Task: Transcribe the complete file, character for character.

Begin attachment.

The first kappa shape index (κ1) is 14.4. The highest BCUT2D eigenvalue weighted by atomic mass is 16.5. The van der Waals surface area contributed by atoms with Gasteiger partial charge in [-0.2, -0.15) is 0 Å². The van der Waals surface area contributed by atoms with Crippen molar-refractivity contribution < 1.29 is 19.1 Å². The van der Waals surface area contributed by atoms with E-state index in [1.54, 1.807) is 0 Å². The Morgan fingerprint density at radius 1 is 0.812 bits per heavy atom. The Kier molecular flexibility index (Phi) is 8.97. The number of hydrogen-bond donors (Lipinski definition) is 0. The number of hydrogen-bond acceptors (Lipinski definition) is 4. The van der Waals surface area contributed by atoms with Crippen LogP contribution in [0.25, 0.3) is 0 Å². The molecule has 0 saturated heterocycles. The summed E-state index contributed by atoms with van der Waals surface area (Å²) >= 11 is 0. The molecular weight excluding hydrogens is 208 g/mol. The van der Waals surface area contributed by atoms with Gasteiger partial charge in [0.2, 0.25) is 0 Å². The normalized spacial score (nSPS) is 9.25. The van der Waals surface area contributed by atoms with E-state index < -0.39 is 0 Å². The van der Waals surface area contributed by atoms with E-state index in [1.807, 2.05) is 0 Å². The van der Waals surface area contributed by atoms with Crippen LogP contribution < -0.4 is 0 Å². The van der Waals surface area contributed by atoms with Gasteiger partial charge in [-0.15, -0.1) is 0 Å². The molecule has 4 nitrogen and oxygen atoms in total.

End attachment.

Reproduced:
The first kappa shape index (κ1) is 14.4. The highest BCUT2D eigenvalue weighted by atomic mass is 16.5. The van der Waals surface area contributed by atoms with Gasteiger partial charge in [-0.2, -0.15) is 0 Å². The van der Waals surface area contributed by atoms with Crippen molar-refractivity contribution < 1.29 is 19.1 Å². The van der Waals surface area contributed by atoms with E-state index in [1.54, 1.807) is 0 Å². The Morgan fingerprint density at radius 1 is 0.812 bits per heavy atom. The Kier molecular flexibility index (Phi) is 8.97. The number of hydrogen-bond donors (Lipinski definition) is 0. The number of hydrogen-bond acceptors (Lipinski definition) is 4. The van der Waals surface area contributed by atoms with Crippen LogP contribution in [0.25, 0.3) is 0 Å². The molecule has 0 saturated heterocycles. The summed E-state index contributed by atoms with van der Waals surface area (Å²) >= 11 is 0. The molecular weight excluding hydrogens is 208 g/mol. The van der Waals surface area contributed by atoms with Gasteiger partial charge in [0.2, 0.25) is 0 Å². The normalized spacial score (nSPS) is 9.25. The van der Waals surface area contributed by atoms with E-state index < -0.39 is 0 Å². The van der Waals surface area contributed by atoms with E-state index in [1.807, 2.05) is 0 Å². The van der Waals surface area contributed by atoms with Crippen LogP contribution < -0.4 is 0 Å². The van der Waals surface area contributed by atoms with Gasteiger partial charge in [-0.15, -0.1) is 0 Å². The molecule has 4 nitrogen and oxygen atoms in total.